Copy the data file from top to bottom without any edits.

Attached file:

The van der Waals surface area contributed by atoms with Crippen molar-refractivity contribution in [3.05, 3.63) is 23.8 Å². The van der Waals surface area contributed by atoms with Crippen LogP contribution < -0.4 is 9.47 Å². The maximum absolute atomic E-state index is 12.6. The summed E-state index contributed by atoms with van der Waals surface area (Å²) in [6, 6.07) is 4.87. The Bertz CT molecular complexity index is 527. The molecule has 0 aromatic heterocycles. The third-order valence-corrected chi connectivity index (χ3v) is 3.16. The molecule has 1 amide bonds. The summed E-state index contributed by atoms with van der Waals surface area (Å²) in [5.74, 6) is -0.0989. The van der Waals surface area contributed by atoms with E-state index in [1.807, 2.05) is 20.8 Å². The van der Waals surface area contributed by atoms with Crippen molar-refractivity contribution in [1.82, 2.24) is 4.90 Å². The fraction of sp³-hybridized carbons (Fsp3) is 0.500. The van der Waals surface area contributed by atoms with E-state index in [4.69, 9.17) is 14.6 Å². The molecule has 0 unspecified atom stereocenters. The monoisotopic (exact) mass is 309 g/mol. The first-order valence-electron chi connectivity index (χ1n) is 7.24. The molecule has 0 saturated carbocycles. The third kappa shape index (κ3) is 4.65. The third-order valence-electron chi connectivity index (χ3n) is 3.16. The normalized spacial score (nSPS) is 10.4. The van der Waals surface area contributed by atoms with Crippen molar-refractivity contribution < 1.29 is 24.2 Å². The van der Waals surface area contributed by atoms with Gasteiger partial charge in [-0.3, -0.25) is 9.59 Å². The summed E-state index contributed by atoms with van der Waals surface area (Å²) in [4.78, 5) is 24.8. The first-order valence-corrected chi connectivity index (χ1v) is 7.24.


The van der Waals surface area contributed by atoms with Crippen molar-refractivity contribution in [3.05, 3.63) is 23.8 Å². The van der Waals surface area contributed by atoms with Crippen LogP contribution < -0.4 is 9.47 Å². The maximum absolute atomic E-state index is 12.6. The summed E-state index contributed by atoms with van der Waals surface area (Å²) in [6, 6.07) is 4.87. The Bertz CT molecular complexity index is 527. The molecule has 0 aromatic heterocycles. The third-order valence-corrected chi connectivity index (χ3v) is 3.16. The molecule has 1 amide bonds. The summed E-state index contributed by atoms with van der Waals surface area (Å²) in [5.74, 6) is -0.0989. The van der Waals surface area contributed by atoms with E-state index in [1.807, 2.05) is 20.8 Å². The van der Waals surface area contributed by atoms with Crippen molar-refractivity contribution in [1.82, 2.24) is 4.90 Å². The fraction of sp³-hybridized carbons (Fsp3) is 0.500. The van der Waals surface area contributed by atoms with E-state index in [4.69, 9.17) is 14.6 Å². The molecule has 0 unspecified atom stereocenters. The monoisotopic (exact) mass is 309 g/mol. The first-order valence-electron chi connectivity index (χ1n) is 7.24. The molecule has 0 saturated carbocycles. The third kappa shape index (κ3) is 4.65. The third-order valence-electron chi connectivity index (χ3n) is 3.16. The normalized spacial score (nSPS) is 10.4. The van der Waals surface area contributed by atoms with Crippen molar-refractivity contribution < 1.29 is 24.2 Å². The van der Waals surface area contributed by atoms with Gasteiger partial charge in [-0.3, -0.25) is 9.59 Å². The summed E-state index contributed by atoms with van der Waals surface area (Å²) in [4.78, 5) is 24.8. The first-order valence-corrected chi connectivity index (χ1v) is 7.24.